Medicare, Social Security, and Insurance

10/25/2022 | By Donna Brody

Two recent announcements from the U.S. federal government are good news for seniors aged 65 and older: a cap on the price of insulin through Medicare and a cost-of-living increase for Social Security recipients.

If the proverb is true, “Good things come to those who wait,” then some of the wait is over for senior Social Security and Medicare recipients. Two recent announcements offer good news for seniors, especially for those who have had to stretch their monthly budgets since the Covid-19 pandemic: a cap on the price of insulin for people on Medicare and a cost of living (COLA) increase in Social Security benefits in 2023.

Insulin costs

“An estimated 33% of adults aged 65 or older have diabetes. This population is more at risk of developing diabetes-related complications like hypoglycemia [low blood sugar], kidney failure, and heart disease than younger people living with diabetes,” according to researchers and physicians in the field of endocrinology.

“All people with type 1 diabetes, and some people with type 2 diabetes, need to take insulin to help control their blood sugar levels. The goal in treating diabetes is to keep the blood sugar level within a normal range,” says the American Family Physician organization.

Related: Blood Sugar Control for Older Diabetics

This is good news for seniors who use insulin and struggle to keep up with rising costs. explains, “Plans can’t charge you more than $35 for a one-month supply of each Medicare Part D-covered insulin you take, and can’t charge you a deductible for insulin.”

“We’re very excited that seniors are going to see these cost savings,” said Dr. Robert Gabbay, chief scientific and medical officer at the American Diabetes Association, talking to CNBC.

As part of the Inflation Reduction Act passed by Congress and signed by President Biden recently, insulin copays for Medicare Part D beneficiaries will be limited to $35 per month beginning Jan. 1, 2023. Also important, a Part D provider cannot charge a deductible for insulin.

For more details, including prices for insulin used in pumps, related medical supplies, two- and three-month supplies, etc. visit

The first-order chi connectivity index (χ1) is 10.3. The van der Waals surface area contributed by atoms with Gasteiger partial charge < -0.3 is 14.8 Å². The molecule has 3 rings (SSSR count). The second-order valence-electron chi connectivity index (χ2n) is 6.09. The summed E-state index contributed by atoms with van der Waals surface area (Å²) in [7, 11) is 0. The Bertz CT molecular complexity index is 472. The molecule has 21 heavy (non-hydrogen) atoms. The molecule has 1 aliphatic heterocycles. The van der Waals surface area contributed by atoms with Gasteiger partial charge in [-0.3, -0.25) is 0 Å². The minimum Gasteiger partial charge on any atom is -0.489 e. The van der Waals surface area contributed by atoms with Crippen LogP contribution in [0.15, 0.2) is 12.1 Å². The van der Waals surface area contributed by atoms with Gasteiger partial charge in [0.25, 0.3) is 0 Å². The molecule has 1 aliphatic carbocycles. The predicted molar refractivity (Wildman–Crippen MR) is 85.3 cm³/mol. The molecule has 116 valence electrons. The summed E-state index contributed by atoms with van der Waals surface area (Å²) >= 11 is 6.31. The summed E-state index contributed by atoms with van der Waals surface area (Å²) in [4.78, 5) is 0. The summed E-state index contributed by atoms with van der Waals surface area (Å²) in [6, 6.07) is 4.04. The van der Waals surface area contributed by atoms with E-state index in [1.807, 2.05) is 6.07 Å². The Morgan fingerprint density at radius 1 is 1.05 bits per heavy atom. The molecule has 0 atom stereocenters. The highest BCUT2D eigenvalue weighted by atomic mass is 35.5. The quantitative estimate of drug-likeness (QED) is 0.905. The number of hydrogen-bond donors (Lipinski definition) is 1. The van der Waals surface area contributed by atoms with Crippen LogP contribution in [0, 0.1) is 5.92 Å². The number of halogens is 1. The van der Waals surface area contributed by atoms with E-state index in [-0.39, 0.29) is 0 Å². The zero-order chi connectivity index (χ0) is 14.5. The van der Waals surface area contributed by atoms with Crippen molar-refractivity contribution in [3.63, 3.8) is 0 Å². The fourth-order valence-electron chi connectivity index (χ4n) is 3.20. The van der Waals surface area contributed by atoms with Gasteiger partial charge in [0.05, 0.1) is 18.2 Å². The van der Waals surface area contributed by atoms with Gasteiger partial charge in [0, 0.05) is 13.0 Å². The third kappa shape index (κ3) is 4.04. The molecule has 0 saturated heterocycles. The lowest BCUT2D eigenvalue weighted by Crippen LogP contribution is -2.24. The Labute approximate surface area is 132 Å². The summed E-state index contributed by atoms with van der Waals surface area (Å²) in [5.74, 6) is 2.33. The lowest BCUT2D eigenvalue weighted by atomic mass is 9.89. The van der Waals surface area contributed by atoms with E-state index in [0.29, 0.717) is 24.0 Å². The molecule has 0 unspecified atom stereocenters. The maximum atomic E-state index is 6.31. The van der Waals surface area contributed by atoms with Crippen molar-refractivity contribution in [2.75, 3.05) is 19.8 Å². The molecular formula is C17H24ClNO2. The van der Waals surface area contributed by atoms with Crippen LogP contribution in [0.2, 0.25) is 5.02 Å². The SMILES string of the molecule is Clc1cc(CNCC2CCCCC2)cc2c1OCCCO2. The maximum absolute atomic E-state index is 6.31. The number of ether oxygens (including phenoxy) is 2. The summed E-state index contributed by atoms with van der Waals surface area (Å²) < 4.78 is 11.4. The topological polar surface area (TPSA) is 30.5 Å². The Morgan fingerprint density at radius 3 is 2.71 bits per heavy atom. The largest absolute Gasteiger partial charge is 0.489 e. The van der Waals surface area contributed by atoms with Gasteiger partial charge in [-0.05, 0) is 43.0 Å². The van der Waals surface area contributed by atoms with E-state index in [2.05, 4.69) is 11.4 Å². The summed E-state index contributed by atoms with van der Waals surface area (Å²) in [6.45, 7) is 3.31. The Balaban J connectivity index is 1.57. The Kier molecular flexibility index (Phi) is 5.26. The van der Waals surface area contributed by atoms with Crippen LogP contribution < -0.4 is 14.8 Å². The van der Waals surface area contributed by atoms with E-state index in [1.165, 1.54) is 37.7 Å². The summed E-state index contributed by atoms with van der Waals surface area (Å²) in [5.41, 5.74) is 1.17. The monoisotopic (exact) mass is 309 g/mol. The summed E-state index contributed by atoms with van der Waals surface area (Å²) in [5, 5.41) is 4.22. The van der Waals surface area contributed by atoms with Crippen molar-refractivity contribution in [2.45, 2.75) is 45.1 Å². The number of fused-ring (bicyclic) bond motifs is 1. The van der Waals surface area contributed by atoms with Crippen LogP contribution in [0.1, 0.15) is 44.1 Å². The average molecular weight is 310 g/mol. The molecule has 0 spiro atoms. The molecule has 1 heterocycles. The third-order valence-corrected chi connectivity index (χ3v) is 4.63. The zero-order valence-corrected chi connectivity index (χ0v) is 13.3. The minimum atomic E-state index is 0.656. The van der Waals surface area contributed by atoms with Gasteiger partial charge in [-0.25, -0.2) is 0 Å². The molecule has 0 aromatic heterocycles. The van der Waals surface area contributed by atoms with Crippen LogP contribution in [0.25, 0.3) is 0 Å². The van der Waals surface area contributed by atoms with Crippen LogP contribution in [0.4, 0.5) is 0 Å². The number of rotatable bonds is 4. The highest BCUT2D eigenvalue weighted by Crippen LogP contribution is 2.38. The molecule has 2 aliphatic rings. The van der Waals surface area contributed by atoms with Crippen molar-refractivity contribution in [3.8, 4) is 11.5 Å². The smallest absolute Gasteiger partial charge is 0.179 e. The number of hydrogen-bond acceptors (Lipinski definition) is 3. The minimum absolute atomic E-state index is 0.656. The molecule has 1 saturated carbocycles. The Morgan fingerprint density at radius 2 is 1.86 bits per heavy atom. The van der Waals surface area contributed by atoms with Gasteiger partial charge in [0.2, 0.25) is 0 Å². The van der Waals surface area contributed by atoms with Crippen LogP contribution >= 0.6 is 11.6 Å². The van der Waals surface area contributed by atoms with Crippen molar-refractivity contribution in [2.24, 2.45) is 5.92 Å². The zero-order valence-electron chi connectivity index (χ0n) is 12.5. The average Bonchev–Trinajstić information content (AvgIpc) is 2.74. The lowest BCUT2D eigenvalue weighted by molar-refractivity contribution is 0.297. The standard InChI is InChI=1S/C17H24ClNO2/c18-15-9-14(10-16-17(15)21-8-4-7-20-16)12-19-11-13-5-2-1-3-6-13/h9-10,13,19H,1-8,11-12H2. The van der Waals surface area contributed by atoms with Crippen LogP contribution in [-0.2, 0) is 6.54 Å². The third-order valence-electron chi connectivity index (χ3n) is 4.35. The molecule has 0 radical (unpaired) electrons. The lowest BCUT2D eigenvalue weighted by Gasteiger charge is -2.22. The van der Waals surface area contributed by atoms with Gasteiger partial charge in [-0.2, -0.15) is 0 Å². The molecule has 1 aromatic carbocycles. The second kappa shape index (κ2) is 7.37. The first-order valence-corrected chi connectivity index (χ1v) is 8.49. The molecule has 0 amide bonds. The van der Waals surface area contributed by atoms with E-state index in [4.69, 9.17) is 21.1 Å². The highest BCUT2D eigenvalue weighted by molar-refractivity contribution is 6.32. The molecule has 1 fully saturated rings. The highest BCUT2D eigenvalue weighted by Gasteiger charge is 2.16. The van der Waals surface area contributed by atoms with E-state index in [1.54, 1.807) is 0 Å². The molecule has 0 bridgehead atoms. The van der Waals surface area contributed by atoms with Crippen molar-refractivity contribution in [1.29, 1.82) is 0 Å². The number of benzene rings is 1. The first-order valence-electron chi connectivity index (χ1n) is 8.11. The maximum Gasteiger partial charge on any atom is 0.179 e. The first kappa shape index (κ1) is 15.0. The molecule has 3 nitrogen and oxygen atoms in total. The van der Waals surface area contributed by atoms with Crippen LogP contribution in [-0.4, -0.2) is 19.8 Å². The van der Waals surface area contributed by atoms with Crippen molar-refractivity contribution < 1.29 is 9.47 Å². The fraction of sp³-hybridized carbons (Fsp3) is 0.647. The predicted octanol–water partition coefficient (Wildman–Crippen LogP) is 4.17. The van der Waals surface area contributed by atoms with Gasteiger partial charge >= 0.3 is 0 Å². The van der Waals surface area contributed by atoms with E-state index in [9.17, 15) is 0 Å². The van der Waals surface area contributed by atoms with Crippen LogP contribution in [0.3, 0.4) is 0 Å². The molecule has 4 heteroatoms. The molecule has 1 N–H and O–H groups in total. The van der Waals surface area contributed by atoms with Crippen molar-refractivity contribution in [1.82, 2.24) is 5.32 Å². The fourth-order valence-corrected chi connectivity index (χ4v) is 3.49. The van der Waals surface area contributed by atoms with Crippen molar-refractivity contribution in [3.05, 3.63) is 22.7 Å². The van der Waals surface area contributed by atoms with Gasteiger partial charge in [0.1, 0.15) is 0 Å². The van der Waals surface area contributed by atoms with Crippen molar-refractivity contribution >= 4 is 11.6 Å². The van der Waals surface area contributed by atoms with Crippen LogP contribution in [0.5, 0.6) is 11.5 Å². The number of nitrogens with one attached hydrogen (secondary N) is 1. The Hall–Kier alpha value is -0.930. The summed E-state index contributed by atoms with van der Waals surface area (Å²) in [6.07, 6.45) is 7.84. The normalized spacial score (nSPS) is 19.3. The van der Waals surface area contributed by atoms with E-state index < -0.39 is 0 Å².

Gabbay calls the Inflation Reduction Act “a game changer” for patients 65 and over who use insulin. “More than 8 million people in the U.S. rely on insulin to manage their blood glucose levels, and if they stop taking the medication for a few days, they could die,” he noted.

Tragically, he continues, “as the year progresses, some Medicare patients tend to get nervous about a coverage gap known as the “donut hole” and may try to ration their insulin.” The coverage gap occurs when a patient’s medications accumulate to a predetermined total in a given year and monthly costs increase as they are now responsible to pay 25% of the negotiated price on brand-name and generic drugs.

Starting in 2025, the new inflation reduction act will also reduce the annual out-of-pocket cap on Part D drugs and allow Medicare to negotiate the costs of certain prescription drugs – more good news for seniors.

Good news for seniors drawing Social Security benefits

Happy senior woman with a calculator. Image by Konstantin Sutyagin, Dreamstime. The government has good news for seniors: a cap on insulin prices in Medicare and a cost-of-living increase for Social Security recipients.

Another important announcement affecting seniors in 2023 is an 8.7% cost-of-living adjustment (COLA) detailed by the Social Security Administration in early October – the largest increase in benefits in 40 years.

The increase “will provide much-needed relief to millions of Americans,” noted AARP CEO Jo Ann Jenkins. “Social Security is the largest source of retirement income for most Americans and provides nearly all income for 1 in 4 seniors.”

According to AARP and the SSA, the average monthly SS benefit will rise by $146 from approximately $1681 to $1827.

“The automatic adjustment is an essential part of Social Security that helps ensure the benefit does not erode over time due to rising prices” – i.e., inflation – Jenkins noted.

Although participants did see an increase in benefits in 2022 of around $90 a month in their checks, that increase was eaten up by a hike in the cost for Medicare Part B premiums, which are normally deducted from a retiree’s monthly payment. In 2023, a drop in Part B premiums (the portion that pays for outpatient services and doctors’ visits) is also expected, meaning the COLA increase will allow beneficiaries to actually “see more money in their pockets next year,” says Nancy Altman, president of Social Security Works, an advocacy group. Now that’s good news for seniors!

There is one other bit of good news for seniors, says AARP. Some forecasters predict that inflation will “cool” in the coming year. Financial forecaster Trading Economics predicts a decline in inflation to around 4.5 per cent by the middle of 2023. Financial publisher Kiplinger agrees and is predicting a rate of 3 to 4 per cent by the end of 2023. That’s good news for all of us!

Donna Brody

Donna Brody is a former community college English instructor who retired to the Outer Banks of North Carolina. She enjoys freelance writing and has self published three romance novels. Besides writing and traveling with her husband, she keeps busy visiting her seven grandchildren.

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